Thursday, 13 November 2014

The art of delivering feedback…before and after of the actual thing…in People/Team management – Master it.

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Delivering feedback plays a vital role for a leader in the process of continuous development of the team. The reason it’s an ongoing process is that we regularly strive to better ourselves at accomplishing various tasks. If we skip or delay this process people in the team will automatically assume that everything is going on fine and there is no need for any improvement. I won’t stress any further, as we are all aware how critical the feedback mechanism is for smooth functioning of the team. Instead we will discuss what needs to done prior and after we deliver feedback. Let’s begin with how you make your feedback felt; is the person in question really benefiting out of it. First of all, we need to understand that the feedback we are about to provide should be aimed towards development. It needs to be conveyed in total clarity without any misconception. When delivered successfully should return a desired outcome always. The above mentioned process should be explained in clarity to the person in question. Pointing out that their certain action is a cause of concern and clearly will be a hindrance to their own development. You have observed it happen in past; and are providing feedback as you are interested in their development. Once they implement your feedback, they should see desired results themselves. Once they learn the right way, they will do it right always. They will also teach the right way of doing things to others whenever such opportunities arise.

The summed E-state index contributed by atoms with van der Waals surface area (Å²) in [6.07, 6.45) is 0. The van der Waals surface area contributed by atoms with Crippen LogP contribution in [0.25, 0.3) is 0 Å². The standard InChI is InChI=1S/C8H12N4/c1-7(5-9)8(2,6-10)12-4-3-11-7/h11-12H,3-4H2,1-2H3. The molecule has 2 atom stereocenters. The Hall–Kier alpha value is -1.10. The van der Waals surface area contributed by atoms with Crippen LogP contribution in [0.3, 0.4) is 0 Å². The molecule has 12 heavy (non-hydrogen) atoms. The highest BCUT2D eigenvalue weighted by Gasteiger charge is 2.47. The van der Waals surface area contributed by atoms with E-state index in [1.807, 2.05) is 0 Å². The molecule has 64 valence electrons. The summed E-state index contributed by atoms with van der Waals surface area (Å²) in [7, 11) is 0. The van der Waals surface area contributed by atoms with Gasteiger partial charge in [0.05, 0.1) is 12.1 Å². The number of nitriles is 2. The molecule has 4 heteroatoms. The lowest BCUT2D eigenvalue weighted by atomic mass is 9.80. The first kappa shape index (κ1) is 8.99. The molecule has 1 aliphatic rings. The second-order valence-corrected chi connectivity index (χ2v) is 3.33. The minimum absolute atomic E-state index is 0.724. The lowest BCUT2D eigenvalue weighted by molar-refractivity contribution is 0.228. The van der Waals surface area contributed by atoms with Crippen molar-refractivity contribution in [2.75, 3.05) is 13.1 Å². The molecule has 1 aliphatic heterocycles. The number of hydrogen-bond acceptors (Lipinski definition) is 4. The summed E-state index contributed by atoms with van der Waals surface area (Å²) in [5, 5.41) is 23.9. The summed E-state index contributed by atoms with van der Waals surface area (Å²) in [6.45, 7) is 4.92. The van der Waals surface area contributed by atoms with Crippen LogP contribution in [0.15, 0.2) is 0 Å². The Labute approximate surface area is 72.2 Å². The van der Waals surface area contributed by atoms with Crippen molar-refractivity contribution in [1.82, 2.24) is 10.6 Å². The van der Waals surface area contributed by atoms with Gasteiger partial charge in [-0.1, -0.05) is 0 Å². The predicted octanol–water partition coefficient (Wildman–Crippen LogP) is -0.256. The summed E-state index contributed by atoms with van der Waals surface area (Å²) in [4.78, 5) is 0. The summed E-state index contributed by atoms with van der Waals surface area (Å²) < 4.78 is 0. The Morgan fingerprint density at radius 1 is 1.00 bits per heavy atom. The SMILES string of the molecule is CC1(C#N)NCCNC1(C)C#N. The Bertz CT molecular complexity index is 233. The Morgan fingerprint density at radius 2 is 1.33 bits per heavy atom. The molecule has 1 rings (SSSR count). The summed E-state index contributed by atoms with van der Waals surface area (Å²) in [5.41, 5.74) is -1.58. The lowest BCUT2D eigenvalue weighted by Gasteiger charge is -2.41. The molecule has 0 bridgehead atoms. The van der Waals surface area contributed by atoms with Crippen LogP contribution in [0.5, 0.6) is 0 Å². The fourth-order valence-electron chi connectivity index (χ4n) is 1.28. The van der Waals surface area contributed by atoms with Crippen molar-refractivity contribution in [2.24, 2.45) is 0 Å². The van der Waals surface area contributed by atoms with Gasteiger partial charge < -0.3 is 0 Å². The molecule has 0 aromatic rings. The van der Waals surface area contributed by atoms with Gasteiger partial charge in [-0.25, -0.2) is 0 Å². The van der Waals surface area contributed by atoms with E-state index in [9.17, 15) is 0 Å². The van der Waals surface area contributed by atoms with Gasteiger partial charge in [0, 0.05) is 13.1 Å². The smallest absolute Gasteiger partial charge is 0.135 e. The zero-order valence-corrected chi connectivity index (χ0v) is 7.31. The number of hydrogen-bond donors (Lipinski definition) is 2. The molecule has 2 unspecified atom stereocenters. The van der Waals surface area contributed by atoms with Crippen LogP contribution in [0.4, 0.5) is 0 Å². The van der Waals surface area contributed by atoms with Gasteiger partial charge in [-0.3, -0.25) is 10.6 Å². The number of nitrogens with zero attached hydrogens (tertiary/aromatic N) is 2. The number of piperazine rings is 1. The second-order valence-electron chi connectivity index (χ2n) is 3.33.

A word of caution here, this entire exercise should be done strictly on a one to one basis, as explained in detail, in my earlier post: You and I…Together we make a great team.

A few important things that we need to keep in mind while delivering feedback are the following:

·         Your feedback is based on your personal observations and not by inputs of others; have examples of your observations.
·         Feedback should be relevant in terms of time; provide feedback for the incident as soon as possible.
·         Conversation should be incident specific only; do not discuss previous faults.
·         Last but not the least, feedback you provide should intend to have a beneficial purpose; explain it clearly with examples and suggestions.

Assurance of support and follow up are key elements in the implementation phase of the feedback. It is these things that make your feedback effective. Together the efforts that you put in before and after the actual feedback ensure to get desired results from individuals – a key in building winning teams always.

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